27 JANUARY 1866, Page 1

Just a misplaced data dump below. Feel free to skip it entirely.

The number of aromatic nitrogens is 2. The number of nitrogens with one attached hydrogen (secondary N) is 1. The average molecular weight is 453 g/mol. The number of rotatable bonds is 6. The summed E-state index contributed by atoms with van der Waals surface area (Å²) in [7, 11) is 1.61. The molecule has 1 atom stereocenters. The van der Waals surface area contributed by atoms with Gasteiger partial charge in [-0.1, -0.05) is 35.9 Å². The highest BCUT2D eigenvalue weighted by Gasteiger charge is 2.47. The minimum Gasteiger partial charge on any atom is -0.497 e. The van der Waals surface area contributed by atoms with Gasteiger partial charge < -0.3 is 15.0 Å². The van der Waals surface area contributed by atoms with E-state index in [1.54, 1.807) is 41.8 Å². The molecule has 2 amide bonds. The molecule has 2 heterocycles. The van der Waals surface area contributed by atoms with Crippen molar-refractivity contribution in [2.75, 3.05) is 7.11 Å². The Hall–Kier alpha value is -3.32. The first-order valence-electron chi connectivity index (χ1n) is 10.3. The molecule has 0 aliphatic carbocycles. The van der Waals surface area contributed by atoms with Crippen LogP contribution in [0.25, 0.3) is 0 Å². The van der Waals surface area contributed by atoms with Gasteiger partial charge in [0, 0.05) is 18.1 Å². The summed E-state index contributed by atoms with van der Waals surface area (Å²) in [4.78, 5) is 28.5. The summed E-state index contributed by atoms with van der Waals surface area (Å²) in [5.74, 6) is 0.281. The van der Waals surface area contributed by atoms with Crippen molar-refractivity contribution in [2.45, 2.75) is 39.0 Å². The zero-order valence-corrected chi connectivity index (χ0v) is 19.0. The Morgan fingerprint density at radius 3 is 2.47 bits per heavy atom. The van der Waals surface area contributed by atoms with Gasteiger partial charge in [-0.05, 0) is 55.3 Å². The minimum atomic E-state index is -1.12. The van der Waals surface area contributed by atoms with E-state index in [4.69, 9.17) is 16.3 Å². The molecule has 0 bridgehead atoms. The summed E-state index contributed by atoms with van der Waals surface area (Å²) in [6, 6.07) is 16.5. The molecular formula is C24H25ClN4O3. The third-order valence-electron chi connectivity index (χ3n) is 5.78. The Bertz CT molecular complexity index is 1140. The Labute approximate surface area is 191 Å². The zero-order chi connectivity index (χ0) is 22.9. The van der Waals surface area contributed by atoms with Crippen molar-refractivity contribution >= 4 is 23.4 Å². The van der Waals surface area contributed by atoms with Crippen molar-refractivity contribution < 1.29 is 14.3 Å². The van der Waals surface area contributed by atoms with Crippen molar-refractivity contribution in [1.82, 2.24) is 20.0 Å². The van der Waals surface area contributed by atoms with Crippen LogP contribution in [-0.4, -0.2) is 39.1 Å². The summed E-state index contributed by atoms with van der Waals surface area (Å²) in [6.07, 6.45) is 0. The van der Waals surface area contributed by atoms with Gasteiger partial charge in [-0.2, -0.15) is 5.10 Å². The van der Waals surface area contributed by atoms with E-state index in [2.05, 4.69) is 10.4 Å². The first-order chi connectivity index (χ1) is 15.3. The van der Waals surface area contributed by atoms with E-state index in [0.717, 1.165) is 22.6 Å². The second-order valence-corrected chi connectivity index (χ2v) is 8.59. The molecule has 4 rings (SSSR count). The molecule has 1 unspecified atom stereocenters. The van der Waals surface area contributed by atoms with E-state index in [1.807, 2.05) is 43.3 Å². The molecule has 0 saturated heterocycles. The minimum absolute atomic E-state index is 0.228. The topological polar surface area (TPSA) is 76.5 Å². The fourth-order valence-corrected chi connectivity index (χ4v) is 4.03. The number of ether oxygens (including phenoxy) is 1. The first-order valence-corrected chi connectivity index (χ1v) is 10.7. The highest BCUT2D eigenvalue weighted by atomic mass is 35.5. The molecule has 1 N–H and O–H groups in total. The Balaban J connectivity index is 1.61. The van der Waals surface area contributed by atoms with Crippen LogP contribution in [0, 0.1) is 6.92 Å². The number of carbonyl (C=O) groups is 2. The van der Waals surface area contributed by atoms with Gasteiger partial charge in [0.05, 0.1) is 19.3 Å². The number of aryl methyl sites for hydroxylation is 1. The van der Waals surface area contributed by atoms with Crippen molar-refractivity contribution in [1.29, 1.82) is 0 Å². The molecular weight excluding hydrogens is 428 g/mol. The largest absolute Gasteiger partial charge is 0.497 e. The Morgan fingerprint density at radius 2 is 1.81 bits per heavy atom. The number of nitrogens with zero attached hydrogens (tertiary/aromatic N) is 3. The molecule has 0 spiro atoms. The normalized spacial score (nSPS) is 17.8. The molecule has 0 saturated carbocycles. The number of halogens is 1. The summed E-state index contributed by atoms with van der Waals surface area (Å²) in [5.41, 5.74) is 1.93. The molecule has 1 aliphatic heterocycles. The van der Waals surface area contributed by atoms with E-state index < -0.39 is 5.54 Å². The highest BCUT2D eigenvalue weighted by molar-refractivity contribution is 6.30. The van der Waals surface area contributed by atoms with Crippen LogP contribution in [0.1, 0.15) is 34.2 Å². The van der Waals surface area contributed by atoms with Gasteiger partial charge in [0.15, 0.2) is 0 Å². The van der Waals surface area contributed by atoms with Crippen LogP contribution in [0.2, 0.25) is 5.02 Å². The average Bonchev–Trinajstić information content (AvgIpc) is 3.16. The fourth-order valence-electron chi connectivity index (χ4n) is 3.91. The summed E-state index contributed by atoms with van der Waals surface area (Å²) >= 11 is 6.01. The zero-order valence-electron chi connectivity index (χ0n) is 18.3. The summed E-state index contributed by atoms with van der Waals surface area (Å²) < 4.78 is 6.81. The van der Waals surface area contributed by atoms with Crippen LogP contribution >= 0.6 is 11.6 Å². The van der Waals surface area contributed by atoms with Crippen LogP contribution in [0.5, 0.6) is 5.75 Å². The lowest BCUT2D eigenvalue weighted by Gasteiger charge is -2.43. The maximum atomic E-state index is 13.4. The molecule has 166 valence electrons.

THE Emperor of the French opened the session of his Chambers on Monday, in a speech slightly more diluted and less forcible than usual. It was ou the whole peaceful in tone, Napoleon promis- ing neutrality in Germany " unless French interests were directly engaged," speaking with pleasure of the " good understanding " between France and England, relying on the scrupulous execution of the Italian Convention, and endeavouring almost anxiously to avoid a quarrel with America by withdrawing his troops from Mexico, " without compromising the French interests which he went to defend." His Majesty congratulates himself that his visit to Algeria has shown that " he could be replaced by a firm heart and an elevated mind," a strong compliment to the Empress ; be- lieves the revenue continues to increase and the expenditure to diminish; and mentions, apologetically, the reductions in the army, which, he says, will " not impair our military organization, or de- prive those whose services and devotion he has had the oppor- tunity of appreciating, of the means of existence." He asserts that commerce has increased by 28,000,0001. a year, and in conclu- sion deprecates the idea that he has any intention of making fundamental changes in his regime. " With one Chamber holding within itself the fate of Ministers, the Executive is without autho- rity or spirit ;" but French " constitutional forms have a certain analogy with those of the United States." He finds France after fourteen years " tranquil at home and respected abroad," and looks forward to a day when all Frenchmen, being educated, shall avoid theories, and labourers, being better paid, shall firmly support a society which secures them dignity and well-being. The speech has been a little coldly received, the latter paragraphs especially, as they are held to indicate a continued policy of repression.